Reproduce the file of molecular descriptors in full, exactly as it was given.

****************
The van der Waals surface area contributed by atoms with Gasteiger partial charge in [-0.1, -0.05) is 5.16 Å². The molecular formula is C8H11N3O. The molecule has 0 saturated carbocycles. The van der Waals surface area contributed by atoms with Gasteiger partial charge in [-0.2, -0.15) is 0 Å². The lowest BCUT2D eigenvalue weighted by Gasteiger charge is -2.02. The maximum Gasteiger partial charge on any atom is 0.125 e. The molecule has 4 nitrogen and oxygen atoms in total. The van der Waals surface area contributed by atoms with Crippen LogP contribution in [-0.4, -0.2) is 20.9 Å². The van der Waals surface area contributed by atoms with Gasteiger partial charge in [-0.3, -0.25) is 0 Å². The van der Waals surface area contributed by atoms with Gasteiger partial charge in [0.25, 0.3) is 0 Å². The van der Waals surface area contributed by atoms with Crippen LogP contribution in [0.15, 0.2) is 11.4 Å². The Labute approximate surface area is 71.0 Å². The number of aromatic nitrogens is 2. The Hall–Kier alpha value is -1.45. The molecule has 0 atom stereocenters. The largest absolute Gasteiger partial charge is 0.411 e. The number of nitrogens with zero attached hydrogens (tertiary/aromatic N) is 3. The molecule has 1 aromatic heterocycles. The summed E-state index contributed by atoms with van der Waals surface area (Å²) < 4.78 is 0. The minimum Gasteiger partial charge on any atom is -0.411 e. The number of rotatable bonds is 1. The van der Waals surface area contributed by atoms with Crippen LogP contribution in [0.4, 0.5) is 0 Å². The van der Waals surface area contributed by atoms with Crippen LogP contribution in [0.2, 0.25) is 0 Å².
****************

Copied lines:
The van der Waals surface area contributed by atoms with Gasteiger partial charge in [-0.1, -0.05) is 5.16 Å². The molecular formula is C8H11N3O. The molecule has 0 saturated carbocycles. The van der Waals surface area contributed by atoms with Gasteiger partial charge in [-0.2, -0.15) is 0 Å². The lowest BCUT2D eigenvalue weighted by Gasteiger charge is -2.02. The maximum Gasteiger partial charge on any atom is 0.125 e. The molecule has 4 nitrogen and oxygen atoms in total. The van der Waals surface area contributed by atoms with Crippen LogP contribution in [-0.4, -0.2) is 20.9 Å². The van der Waals surface area contributed by atoms with Gasteiger partial charge in [-0.3, -0.25) is 0 Å². The van der Waals surface area contributed by atoms with Gasteiger partial charge in [0.25, 0.3) is 0 Å². The van der Waals surface area contributed by atoms with Crippen LogP contribution in [0.15, 0.2) is 11.4 Å². The Labute approximate surface area is 71.0 Å². The number of aromatic nitrogens is 2. The Hall–Kier alpha value is -1.45. The molecule has 0 atom stereocenters. The largest absolute Gasteiger partial charge is 0.411 e. The number of nitrogens with zero attached hydrogens (tertiary/aromatic N) is 3. The molecule has 1 aromatic heterocycles. The summed E-state index contributed by atoms with van der Waals surface area (Å²) < 4.78 is 0. The minimum Gasteiger partial charge on any atom is -0.411 e. The number of rotatable bonds is 1. The van der Waals surface area contributed by atoms with Crippen LogP contribution in [0.4, 0.5) is 0 Å². The van der Waals surface area contributed by atoms with Crippen LogP contribution in [0.2, 0.25) is 0 Å².